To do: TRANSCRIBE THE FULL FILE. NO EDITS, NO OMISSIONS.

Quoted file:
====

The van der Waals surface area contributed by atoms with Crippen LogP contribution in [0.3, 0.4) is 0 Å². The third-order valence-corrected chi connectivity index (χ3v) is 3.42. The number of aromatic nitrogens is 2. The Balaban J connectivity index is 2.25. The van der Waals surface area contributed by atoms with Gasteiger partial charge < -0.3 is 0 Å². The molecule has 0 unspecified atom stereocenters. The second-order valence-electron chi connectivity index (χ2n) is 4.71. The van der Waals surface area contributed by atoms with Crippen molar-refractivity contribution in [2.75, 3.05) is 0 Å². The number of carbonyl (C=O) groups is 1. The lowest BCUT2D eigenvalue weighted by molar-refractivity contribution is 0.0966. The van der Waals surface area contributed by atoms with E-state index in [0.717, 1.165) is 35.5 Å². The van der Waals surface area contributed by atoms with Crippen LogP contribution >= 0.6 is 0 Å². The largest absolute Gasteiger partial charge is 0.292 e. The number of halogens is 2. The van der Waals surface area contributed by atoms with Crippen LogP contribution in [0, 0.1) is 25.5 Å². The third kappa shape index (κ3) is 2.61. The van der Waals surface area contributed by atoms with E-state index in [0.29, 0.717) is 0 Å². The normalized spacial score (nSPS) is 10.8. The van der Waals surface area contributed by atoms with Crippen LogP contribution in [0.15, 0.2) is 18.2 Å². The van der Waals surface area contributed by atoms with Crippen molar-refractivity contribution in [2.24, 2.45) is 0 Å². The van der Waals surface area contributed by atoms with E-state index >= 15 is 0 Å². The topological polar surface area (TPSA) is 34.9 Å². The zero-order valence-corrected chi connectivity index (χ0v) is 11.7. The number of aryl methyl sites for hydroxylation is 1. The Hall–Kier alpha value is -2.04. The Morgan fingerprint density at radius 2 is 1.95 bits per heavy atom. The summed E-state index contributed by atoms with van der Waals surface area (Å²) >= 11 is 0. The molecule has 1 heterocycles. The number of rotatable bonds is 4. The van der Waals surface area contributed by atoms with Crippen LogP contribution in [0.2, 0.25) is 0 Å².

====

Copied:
The van der Waals surface area contributed by atoms with Crippen LogP contribution in [0.3, 0.4) is 0 Å². The third-order valence-corrected chi connectivity index (χ3v) is 3.42. The number of aromatic nitrogens is 2. The Balaban J connectivity index is 2.25. The van der Waals surface area contributed by atoms with Gasteiger partial charge < -0.3 is 0 Å². The molecule has 0 unspecified atom stereocenters. The second-order valence-electron chi connectivity index (χ2n) is 4.71. The van der Waals surface area contributed by atoms with Crippen molar-refractivity contribution in [2.75, 3.05) is 0 Å². The number of carbonyl (C=O) groups is 1. The lowest BCUT2D eigenvalue weighted by molar-refractivity contribution is 0.0966. The van der Waals surface area contributed by atoms with E-state index in [0.717, 1.165) is 35.5 Å². The van der Waals surface area contributed by atoms with Crippen LogP contribution >= 0.6 is 0 Å². The largest absolute Gasteiger partial charge is 0.292 e. The number of halogens is 2. The van der Waals surface area contributed by atoms with Crippen LogP contribution in [0, 0.1) is 25.5 Å². The third kappa shape index (κ3) is 2.61. The van der Waals surface area contributed by atoms with E-state index in [0.29, 0.717) is 0 Å². The normalized spacial score (nSPS) is 10.8. The van der Waals surface area contributed by atoms with Crippen LogP contribution in [0.15, 0.2) is 18.2 Å². The van der Waals surface area contributed by atoms with Crippen molar-refractivity contribution in [2.24, 2.45) is 0 Å². The van der Waals surface area contributed by atoms with E-state index >= 15 is 0 Å². The topological polar surface area (TPSA) is 34.9 Å². The zero-order valence-corrected chi connectivity index (χ0v) is 11.7. The number of aryl methyl sites for hydroxylation is 1. The Hall–Kier alpha value is -2.04. The Morgan fingerprint density at radius 2 is 1.95 bits per heavy atom. The summed E-state index contributed by atoms with van der Waals surface area (Å²) >= 11 is 0. The molecule has 1 heterocycles. The number of rotatable bonds is 4. The van der Waals surface area contributed by atoms with Crippen LogP contribution in [0.2, 0.25) is 0 Å².